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Let’s Talk Grammar and Punctuation for a While

(Post Number Nine)

The Excitable Exclamation Point!

 

Today we’re looking at a “quicky” punctuation mark because its uses are quite limited.

Most writers agree that the exclamation point is not in much danger of being used incorrectly. But I would venture to say that its greatest misuse is OVERUSE!!!!!! (Case in point: Never use more than one exclamation point consecutively, no matter how emphatic or dramatic you’re trying to be!!! The second and third exclamation points in a row actually negate the effect or mood you’re trying to portray, so take it easy. Use just one!)

So, when do we use the exclamation point and how often? Well, the obvious use of the exclamation point is to inflect fear, panic, surprise, irony, pain, anger, or a command. To use more than one every several pages of your writing is also OVERUSE! So watch that excitable little mark well! (I’ve already used nine in this blog [ho hum]; are you getting the point?)

Since this mark’s use is limited, we’ll just cite some popular examples for this little guy:

Example One (Fear): “Watch out,” Susie cried. “The tiger got out of his cage!” (Note that the exclamation point is inside the quotation marks.)

Example Two (Panic): Mabel forgot to turn off the stove, and the house is burning down!

Example Three (Surprise): I can’t believe I just won that car!

Example Four (Irony): Bill boarded one plane, and his wife boarded another!

Example Five (Pain): Ow!

Example Six (Anger): “Stop kicking the door!” Jane screamed to the top of her lungs at Herman.

Example Seven (A command): Stand up and shut up!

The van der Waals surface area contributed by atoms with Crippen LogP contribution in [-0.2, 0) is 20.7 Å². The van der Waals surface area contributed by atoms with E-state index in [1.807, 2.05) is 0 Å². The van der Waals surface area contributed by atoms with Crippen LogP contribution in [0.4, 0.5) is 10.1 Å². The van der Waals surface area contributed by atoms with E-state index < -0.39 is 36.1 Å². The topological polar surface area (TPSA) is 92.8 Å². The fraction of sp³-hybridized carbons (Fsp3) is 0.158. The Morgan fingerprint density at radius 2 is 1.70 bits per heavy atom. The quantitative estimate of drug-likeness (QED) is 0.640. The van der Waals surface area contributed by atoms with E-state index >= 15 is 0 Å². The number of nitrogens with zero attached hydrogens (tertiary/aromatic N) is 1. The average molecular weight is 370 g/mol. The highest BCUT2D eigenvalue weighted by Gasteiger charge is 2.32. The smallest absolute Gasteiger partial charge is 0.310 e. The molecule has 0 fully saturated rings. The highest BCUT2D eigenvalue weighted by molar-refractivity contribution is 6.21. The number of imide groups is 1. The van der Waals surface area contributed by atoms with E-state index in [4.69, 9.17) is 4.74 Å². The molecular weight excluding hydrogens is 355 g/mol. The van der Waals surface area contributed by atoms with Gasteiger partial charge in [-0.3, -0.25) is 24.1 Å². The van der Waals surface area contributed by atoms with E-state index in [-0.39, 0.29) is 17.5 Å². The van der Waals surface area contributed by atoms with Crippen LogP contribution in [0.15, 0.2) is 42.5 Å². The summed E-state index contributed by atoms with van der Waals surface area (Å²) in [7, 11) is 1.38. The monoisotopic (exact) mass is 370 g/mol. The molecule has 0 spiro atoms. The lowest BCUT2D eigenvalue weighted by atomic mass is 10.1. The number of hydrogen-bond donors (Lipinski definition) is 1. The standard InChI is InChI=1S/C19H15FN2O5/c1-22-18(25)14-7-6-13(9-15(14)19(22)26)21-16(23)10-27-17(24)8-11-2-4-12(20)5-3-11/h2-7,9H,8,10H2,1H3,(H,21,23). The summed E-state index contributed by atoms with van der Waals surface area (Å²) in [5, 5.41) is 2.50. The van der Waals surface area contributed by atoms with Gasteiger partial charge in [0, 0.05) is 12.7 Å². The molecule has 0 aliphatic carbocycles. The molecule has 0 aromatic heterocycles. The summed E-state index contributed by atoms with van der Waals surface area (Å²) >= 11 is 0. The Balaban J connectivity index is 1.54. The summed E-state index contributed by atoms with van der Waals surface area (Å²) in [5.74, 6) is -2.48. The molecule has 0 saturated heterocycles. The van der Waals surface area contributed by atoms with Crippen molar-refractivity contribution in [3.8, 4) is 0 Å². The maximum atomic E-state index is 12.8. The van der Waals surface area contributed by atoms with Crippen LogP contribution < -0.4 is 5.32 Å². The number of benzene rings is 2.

Let’s mention one more example, which is perfectly legal, even though many “English pros” might call it into question, since it IS a question:

Example Eight (At the end of a question that is essentially an exclamation):

How could Barry possibly have lifted that!

“When will you ever learn!” Carrie’s anger with her puppy was obvious.

So there you have the eight most common uses of the exclamation point. Use it sparingly and wisely, and your writing will have an extra spark that will impress even the editors!

Next time we’ll have a look at quirky quotation marks. These can be quite confusing, especially when you have a quote within a quote, so until next time happy writing!

Marsha

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On Writing: Let’s Talk Grammar and Punctuation for a While

(Post Number Six)

The Punctual Period

Kissy.Smiley.Face

Are you kidding me? We’re going to talk about periods? That little miniscule dot at the end of a declarative sentence that everyone knows belongs there to complete the thought? “Why waste the time?” you’re probably asking. “Let’s move on. I know everything there is to know about periods.”

Well, let’s see if you do. I’m going to list some of the most frequent uses (besides its obvious use at the end of every declarative sentence) and some of its misuses. You’ll either yawn your way through this blog post or you’ll raise your eyebrows in wow-I-didn’t-know-that surprise.

Let’s play “Which one is correct?” Below are samples of different uses of periods. In each set, one use is correct; the other is not. Choose one from each set that you think is the right one. The correct answers are listed at the end of the blog. If you’re a period genius, and you get 100%, let me know, and we’ll brag about you on Facebook. (Today you’re getting a taste of what it’s like to be an editor):

Sample One:

A.) When John wrote, “In the beginning was the Word, and the Word was with God, and the Word was God.” (John 1:1), he was referring to Jesus Christ.

B.)   When John wrote, “In the beginning was the Word, and the Word was with God, and the Word was God” (John 1:1), he was referring to Jesus Christ.

Sample Two: